I was stationed at Grand Forks AFB in North Dakota when I met Rodell Ottum playing at a church in town. Drinking coffee in the church basement, we immediately hit it off as musical kindred spirits. He was the one who introduced me to country music. Not the country music that requires people to name check beers, trucks, and jacked up tail gates to feel legitimate. I mean the country music that makes you want to drink, smoke, and stare into the nothingness of the night. I am talking about the glorious music of George Jones, Buck Owens, and Gram Parsons.
He let me sit in with his country band, Sleepless Nights, for which I played every weekend for about 6 months. I learned so much from Stephan Johnson and him. It was the best internship a musician could ask for.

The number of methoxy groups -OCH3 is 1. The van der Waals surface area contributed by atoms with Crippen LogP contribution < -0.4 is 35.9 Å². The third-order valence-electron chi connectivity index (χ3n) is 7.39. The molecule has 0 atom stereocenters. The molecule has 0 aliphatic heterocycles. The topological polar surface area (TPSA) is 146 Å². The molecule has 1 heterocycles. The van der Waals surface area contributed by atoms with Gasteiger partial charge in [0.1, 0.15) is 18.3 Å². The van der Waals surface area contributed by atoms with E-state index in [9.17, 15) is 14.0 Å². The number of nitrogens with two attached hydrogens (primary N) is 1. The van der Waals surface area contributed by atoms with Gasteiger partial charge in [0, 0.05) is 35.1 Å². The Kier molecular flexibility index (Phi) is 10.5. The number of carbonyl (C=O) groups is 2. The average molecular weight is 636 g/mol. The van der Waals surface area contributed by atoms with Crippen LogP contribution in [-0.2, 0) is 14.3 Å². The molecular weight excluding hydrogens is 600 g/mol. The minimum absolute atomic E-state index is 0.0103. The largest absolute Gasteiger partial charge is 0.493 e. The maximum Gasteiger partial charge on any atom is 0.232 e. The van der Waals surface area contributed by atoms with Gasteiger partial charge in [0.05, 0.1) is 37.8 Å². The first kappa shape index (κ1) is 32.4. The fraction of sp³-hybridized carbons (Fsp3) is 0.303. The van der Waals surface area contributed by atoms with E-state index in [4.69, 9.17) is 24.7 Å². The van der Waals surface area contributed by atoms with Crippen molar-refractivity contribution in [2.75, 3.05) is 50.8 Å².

In 1996, I met this guy named Doug James. He had just got back from Nashville with a demo of his songs in hand. Rodell and I built a band around him and gigged for about a year with the pictured lineup: Doug James, Rodell Ottum, Roy Finley, Jim Beiswenger, and Bill Martinez. We were billed as “Doug James and the Stampede.” Due to “creative differences,” the band split into two bands: Rodell and me vs. Doug James, Beiswenger, and Martinez. It was a somewhat friendly split, but Rodell and I retained the Stampede name.
Stampede reformed with Terry Tibiatowski on drums and Jenny Z on bass. We asked Jenny to leave after a few months due to performance issues. Dave Scocchera soon took over on bass duties. I can’t tell you the details of how much fun I had, but everything does come to an end. I left Stampede in 1998 to join Kid Hollywood.
I still have audio from the “post-Doug James” lineup and some audio from me sitting in with Stampede on a Sunday night in Grand Forks. At the time of the recordings in 1999, Paul Coates was on guitar/synth guitar and Scott Stenerson on drums.